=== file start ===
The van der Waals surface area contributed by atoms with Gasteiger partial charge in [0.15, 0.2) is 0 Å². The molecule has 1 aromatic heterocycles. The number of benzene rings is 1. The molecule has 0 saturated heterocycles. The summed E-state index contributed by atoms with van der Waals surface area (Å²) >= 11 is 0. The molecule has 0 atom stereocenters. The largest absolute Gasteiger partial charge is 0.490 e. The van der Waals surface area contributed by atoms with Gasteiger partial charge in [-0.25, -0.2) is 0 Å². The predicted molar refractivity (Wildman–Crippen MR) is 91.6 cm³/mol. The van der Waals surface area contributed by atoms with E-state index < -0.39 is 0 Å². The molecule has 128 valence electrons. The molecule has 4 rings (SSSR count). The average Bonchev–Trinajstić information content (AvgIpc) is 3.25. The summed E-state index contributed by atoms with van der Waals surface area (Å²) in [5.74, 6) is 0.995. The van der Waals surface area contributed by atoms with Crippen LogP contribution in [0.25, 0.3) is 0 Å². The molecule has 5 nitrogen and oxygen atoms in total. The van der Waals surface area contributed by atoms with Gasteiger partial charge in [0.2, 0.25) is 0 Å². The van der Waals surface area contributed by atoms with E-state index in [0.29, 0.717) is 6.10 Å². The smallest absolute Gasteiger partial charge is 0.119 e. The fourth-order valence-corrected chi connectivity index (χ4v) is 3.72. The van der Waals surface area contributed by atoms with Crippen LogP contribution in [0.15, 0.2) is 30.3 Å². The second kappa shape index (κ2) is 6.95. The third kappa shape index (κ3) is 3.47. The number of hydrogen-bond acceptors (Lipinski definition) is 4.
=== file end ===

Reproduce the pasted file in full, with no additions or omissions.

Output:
The van der Waals surface area contributed by atoms with Gasteiger partial charge in [0.15, 0.2) is 0 Å². The molecule has 1 aromatic heterocycles. The number of benzene rings is 1. The molecule has 0 saturated heterocycles. The summed E-state index contributed by atoms with van der Waals surface area (Å²) >= 11 is 0. The molecule has 0 atom stereocenters. The largest absolute Gasteiger partial charge is 0.490 e. The van der Waals surface area contributed by atoms with Gasteiger partial charge in [-0.25, -0.2) is 0 Å². The predicted molar refractivity (Wildman–Crippen MR) is 91.6 cm³/mol. The van der Waals surface area contributed by atoms with E-state index < -0.39 is 0 Å². The molecule has 128 valence electrons. The molecule has 4 rings (SSSR count). The average Bonchev–Trinajstić information content (AvgIpc) is 3.25. The summed E-state index contributed by atoms with van der Waals surface area (Å²) in [5.74, 6) is 0.995. The van der Waals surface area contributed by atoms with Crippen LogP contribution in [0.25, 0.3) is 0 Å². The molecule has 5 nitrogen and oxygen atoms in total. The van der Waals surface area contributed by atoms with Gasteiger partial charge in [0.2, 0.25) is 0 Å². The van der Waals surface area contributed by atoms with E-state index in [0.29, 0.717) is 6.10 Å². The smallest absolute Gasteiger partial charge is 0.119 e. The fourth-order valence-corrected chi connectivity index (χ4v) is 3.72. The van der Waals surface area contributed by atoms with Crippen LogP contribution in [0.15, 0.2) is 30.3 Å². The second kappa shape index (κ2) is 6.95. The third kappa shape index (κ3) is 3.47. The number of hydrogen-bond acceptors (Lipinski definition) is 4.